Behind the Curtain: Back-End Considerations for Pledges and Recurring Donations

pledges and recurring donations

We get a lot of questions about the differences between pledges and recurring donations – both are big players in the nonprofit world and have very distinct accounting and CRM implications. Let’s break it down:

  • A pledge is a promise to pay a specified amount over a set period of time. For example, a donor might pledge $2,400 to be paid over four years, by installments of $50 per month. Pledges can be “conditional”, meaning payment comes due only when a condition is met or “unconditional” where there are no strings attached.
  • A recurring donation is series of gifts given repeatedly on an open ended schedule with no specific commitment from the donor. The donor can decide to end the arrangement at any time, or pay indefinitely.

In both scenarios a donor may be gifting $50 per month, so it may feel similar from their perspective, but for the organization there are a number of factors to weigh when deciding which of these two you solicit. They differ significantly in terms of accounting, use cases, back-end processing and the relationship you are establishing with your donors.

Accounting: how will bookkeeping treat it

Pledges and recurring donations are accounted for quite differently. Recurring donations count as revenue as they are received, just like cash donations. With unconditional pledges, the total pledged amount is counted as revenue on the date it is pledged, even though you have no cash in hand yet! Conditional pledges, on the other hand, count as revenue once the pledge conditions are met and for your donors their pledge payment are tax exempt in the year they are paid.

A pledge is a debt owed by the donor, with the advantage that it shows up as projected cash flow, literally pledged into your budget. But that also means you need policies about when to write off the debt if a donor fails to pay. There are also calculations to be done in the revenue projections related to estimated write-offs, an amortized discount … help, where’s my accountant! Recurring donations do not have these accounting burdens… or the benefits of promised cash flow.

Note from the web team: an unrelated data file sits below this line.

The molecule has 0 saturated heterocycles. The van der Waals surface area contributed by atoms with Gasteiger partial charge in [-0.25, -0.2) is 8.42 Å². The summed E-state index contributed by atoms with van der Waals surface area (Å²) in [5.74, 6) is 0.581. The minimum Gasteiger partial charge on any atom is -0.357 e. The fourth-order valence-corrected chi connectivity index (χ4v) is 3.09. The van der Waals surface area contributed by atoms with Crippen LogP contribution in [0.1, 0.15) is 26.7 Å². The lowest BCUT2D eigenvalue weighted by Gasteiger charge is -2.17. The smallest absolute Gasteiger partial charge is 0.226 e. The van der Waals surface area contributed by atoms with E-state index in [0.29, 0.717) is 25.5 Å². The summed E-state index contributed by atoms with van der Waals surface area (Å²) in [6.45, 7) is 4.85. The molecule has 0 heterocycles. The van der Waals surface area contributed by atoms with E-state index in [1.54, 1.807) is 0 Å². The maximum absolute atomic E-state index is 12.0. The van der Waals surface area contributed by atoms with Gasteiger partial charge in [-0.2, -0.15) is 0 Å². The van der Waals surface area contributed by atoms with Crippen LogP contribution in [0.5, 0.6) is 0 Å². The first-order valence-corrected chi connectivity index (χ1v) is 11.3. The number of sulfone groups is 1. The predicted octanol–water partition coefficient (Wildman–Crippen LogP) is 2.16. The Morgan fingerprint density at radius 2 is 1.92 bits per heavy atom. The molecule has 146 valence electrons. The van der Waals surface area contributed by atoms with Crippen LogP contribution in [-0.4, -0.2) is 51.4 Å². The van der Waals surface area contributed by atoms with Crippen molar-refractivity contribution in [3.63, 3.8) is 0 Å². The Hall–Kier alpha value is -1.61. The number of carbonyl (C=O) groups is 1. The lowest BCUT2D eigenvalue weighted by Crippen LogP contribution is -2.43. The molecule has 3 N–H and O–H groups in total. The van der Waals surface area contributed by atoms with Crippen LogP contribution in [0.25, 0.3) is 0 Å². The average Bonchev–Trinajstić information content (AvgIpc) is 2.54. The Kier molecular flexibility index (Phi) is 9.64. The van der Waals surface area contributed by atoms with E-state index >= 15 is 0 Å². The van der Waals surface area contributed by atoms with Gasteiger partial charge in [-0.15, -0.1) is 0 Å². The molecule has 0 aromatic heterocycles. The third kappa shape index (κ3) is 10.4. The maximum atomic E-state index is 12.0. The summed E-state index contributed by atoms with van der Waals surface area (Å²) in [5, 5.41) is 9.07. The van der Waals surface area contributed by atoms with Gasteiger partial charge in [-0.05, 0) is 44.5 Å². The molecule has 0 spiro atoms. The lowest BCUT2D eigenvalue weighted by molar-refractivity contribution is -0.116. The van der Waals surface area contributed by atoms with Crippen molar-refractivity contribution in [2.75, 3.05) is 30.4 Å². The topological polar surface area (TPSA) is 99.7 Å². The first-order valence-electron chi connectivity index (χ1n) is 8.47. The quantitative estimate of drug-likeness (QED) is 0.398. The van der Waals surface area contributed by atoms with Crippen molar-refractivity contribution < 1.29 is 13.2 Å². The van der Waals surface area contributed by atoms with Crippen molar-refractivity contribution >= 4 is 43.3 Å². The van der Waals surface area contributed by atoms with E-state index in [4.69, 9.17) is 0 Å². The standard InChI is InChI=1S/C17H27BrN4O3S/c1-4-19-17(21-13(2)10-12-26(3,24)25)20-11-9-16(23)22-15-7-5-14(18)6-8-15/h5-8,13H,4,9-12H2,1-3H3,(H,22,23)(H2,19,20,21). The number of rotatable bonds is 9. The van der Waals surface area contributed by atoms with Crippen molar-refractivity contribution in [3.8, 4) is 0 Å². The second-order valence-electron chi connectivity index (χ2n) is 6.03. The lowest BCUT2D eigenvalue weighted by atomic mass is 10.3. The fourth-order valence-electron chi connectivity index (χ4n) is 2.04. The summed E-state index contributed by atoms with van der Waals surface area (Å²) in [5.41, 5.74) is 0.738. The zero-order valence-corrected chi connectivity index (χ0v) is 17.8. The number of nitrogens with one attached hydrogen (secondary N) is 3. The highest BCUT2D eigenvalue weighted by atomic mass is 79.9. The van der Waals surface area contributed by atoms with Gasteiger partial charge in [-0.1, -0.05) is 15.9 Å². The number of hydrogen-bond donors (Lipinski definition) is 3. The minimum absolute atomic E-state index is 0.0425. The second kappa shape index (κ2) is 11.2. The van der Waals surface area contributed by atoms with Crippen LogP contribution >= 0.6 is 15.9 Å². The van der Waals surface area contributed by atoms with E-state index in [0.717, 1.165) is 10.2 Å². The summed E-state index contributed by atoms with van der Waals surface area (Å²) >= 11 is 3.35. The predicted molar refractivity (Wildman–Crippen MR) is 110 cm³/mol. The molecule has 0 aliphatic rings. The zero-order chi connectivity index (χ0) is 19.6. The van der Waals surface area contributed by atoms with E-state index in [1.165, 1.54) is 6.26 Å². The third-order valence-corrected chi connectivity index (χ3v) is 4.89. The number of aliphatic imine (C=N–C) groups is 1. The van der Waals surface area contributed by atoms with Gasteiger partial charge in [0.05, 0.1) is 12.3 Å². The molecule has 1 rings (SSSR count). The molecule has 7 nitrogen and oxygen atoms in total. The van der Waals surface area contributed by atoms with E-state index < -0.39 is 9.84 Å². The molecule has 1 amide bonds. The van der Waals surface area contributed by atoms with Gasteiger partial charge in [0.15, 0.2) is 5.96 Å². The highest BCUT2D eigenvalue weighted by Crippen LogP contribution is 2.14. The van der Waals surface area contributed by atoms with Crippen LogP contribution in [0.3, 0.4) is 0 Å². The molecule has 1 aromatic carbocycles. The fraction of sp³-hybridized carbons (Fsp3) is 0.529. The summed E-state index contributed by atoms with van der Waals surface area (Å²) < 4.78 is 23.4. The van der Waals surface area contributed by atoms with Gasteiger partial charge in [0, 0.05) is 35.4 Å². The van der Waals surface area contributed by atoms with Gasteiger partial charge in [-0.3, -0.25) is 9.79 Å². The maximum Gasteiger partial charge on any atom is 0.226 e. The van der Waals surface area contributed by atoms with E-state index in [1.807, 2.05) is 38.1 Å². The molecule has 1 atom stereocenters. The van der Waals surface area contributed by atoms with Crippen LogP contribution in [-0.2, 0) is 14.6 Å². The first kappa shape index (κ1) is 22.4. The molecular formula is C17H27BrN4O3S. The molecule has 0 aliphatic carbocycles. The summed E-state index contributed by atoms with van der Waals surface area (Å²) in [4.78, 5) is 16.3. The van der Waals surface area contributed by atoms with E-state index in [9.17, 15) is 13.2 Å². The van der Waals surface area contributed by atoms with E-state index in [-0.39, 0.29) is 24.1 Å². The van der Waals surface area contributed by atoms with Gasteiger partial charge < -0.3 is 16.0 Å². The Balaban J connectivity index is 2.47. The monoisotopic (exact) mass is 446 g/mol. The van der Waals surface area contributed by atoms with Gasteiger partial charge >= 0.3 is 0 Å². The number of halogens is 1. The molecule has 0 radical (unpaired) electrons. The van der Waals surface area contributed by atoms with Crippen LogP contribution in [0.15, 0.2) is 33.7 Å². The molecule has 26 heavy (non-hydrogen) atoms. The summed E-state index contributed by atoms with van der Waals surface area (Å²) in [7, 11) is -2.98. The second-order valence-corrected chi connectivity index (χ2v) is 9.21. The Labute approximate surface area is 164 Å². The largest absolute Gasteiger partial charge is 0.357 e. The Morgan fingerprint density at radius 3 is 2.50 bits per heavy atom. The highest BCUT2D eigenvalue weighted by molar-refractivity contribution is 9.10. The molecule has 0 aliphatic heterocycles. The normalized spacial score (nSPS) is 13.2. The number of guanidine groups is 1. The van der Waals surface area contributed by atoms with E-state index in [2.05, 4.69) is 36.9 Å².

With such a big difference on the bookkeeping side, it’s best to consult your accountant and decide which option best meets your fiscal goals.

CRM considerations: how will it look on the back end

There are also different CRM donor database back-end implications for each donation instrument. Recurring donations are just a string of individual gifts. Your donors probably don’t want to be thanked monthly, so determine what is most appropriate in your situation. An annual thank you with the end of year appeal? Or more frequent engagement communications? Only you can determine the sweet spot between appreciating your donors, and irritating them with too many touches.

Since a pledge is a promise to pay a set amount by a particular date, and this full amount is being counted as a receivable, your CRM needs to provide reports that recurring donations don’t require. You must report not just the pledge payments, but total pledged, amount paid so far (distinguishing pledge payments from any other ad hoc gifts from that donor), amount still due, the start and end dates and the payment schedule. Thank You letters should go out for the full value of pledges when they are first made, stating clearly that pledge payments are tax deductible only once they are paid. The donor may want to choose their preferred payment schedule, so be ready to manage different donors on different payment schedules. Donors might wish to be invoiced when installments are due, and might want receipts for payments made. These receipts should show the amount paid, amount due, and remaining balance. When payments are not received, your next invoice will include the full amount due, including both the current installment and any missed payments. Since finance is counting on these payments as positive cash flow, payments that are not made are considered delinquent, and need to be reportable. You need to decide how far you will pursue delinquent pledges, how many reminders should you send before you write a pledge off? So be sure you have the administrative capacity to handle pledges if you chose to go that direction.

For some detailed use cases and more information on the difference between pledges and recurring donations, see Jenny Council’s full post on our blog and watch our webinar with StayClassy.

Idealist Consulting

About Idealist Consulting

Idealist Consulting is dedicated to providing nonprofits, private sector businesses, and government with advanced technical solutions that help them run more effectively. Whether it is Salesforce consulting, mobile development, or technical training, we make every effort to provide thoughtful, ethical and approachable support. Idealist Consulting is recognized as one of the original Salesforce implementation partners and has been a top-rated consulting firm on the AppExchange for five years running. Idealist Consulting has implemented over 700 projects and is endorsed by Gartner for high-speed, low-risk Salesforce deployments. For more information visit www.idealistconsulting.com.

One comment

  1. Do you know which CRMs are best for pledge processing/tracking? I have a client that is having some difficulty setting it up in Salsa…

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